Thursday, November 11, 2010

Book Review by Cascadia Weekly

An excerpt from the article Wild Food - Foraging for Feasts, by Amy Kepferle:
     Focusing on 50 sustainable wild foods culled from the “long feast table” spanning from southwest Alaska to California’s Point Conception and the Cascades crest, Hahn—with the help of canny photographer Mac Smith—has collected a variety of recipes and stories that can point the way for both intrepid outdoorsmen and casual explorers to incorporate wild food into their lives.

     “Since the great Ice Age,” Hahn writes in the book’s introduction, “this 3,000-mile-long table is where Northwest Coast indigenous people traversed rain forests, clam-squirting beaches, wildflower meadows, muskegs and river estuaries to gather all the food, medicine and supplies needed to live. From alder-smoked salmon to dwarf blueberries, Dungeness crab to fern crosiers, the flavors, textures, colors and aromas of ocean and earth filled their canoes, cedar storage boxes and communal feast dishes.”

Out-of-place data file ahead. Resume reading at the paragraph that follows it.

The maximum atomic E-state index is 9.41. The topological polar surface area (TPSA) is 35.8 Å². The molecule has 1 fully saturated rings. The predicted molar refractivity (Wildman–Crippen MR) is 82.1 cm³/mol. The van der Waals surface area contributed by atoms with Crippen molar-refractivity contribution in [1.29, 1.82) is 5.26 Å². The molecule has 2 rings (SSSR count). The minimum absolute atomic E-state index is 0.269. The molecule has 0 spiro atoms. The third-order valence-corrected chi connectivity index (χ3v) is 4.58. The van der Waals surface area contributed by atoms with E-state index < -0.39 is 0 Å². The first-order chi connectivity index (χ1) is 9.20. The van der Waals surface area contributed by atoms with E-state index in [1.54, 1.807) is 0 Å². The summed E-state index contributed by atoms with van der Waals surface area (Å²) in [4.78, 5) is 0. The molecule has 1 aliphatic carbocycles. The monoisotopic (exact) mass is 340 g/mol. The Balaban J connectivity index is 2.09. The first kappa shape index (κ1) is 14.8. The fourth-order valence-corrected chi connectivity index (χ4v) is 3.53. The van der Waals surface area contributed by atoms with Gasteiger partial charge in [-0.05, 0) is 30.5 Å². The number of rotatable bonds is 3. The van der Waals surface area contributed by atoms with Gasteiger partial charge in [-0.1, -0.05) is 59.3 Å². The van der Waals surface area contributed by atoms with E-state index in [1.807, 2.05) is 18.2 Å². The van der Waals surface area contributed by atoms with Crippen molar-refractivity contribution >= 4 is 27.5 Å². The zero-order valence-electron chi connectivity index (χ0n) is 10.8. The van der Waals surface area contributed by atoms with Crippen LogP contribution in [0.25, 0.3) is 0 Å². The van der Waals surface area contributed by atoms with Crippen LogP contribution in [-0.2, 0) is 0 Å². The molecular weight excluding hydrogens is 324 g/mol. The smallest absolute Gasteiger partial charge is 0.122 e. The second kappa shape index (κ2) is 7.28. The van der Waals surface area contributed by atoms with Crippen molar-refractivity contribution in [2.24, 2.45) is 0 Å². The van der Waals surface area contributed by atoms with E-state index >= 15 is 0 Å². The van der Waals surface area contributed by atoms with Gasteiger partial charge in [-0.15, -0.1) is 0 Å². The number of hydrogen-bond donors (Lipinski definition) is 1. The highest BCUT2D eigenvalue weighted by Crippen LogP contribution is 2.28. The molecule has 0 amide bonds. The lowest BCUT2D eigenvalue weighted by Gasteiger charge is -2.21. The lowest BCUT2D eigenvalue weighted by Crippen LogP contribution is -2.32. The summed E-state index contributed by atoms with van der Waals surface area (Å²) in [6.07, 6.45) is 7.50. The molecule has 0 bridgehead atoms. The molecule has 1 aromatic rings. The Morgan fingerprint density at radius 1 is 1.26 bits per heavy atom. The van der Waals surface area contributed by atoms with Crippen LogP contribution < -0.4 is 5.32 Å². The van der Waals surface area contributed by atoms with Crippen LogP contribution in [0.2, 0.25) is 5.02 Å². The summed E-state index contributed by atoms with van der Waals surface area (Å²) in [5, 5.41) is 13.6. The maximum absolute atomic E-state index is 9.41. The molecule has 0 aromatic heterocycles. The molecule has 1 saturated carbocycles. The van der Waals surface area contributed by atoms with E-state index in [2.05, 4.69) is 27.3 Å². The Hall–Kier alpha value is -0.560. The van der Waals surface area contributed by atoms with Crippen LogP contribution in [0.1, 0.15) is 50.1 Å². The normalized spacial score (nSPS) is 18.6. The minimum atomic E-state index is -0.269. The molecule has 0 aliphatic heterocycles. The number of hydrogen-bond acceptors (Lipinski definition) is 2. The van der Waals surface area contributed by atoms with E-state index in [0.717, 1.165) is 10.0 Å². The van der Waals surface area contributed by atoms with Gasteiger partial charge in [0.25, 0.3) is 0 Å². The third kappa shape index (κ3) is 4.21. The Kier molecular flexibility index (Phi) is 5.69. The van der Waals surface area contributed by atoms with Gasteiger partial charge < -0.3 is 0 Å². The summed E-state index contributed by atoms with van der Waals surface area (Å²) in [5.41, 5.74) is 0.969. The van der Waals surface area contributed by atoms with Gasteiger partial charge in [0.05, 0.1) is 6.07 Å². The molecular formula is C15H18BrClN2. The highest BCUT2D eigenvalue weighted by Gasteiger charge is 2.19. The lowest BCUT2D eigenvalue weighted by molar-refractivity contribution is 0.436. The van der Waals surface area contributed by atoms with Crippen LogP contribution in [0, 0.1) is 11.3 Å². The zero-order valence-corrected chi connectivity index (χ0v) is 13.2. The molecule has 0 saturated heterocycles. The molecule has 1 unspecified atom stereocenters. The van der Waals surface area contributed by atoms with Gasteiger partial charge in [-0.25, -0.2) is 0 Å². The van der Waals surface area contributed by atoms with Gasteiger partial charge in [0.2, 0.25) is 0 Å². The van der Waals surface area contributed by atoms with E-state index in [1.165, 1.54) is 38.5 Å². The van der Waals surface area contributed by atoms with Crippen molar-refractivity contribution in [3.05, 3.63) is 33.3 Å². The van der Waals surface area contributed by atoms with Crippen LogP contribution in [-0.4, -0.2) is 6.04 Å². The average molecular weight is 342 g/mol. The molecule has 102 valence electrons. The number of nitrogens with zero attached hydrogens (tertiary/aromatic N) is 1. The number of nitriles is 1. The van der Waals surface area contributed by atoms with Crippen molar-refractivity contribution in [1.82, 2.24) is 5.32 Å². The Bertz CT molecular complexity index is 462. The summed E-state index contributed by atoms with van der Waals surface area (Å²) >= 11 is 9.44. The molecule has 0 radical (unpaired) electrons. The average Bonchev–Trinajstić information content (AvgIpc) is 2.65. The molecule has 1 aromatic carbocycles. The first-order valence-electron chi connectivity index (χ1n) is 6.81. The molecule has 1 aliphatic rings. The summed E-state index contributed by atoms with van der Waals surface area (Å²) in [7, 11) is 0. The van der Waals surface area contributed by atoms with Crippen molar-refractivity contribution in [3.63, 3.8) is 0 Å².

Hahn is careful to point out, though, that just because the wild foodstuffs are out there doesn’t mean hunters and gatherers should treat them like a never-ending buffet. Whether you want to suck on syrupy sap from a bigleaf maple, munch on blades and leaves from bull whip kelp, eat the gonads of a green urchin or harvest stinging nettles in the spring, be sure you’re both correctly able to identify everything you put on your stove or in your mouth as well as following the harvesting guidelines and, well, rules of the road.
For the entire article, including both a reflective pause and a knee-slapping good time based on Amy's recent trip to Honduras, go to

Thank you Amy, for the wonderful review, and happy foraging!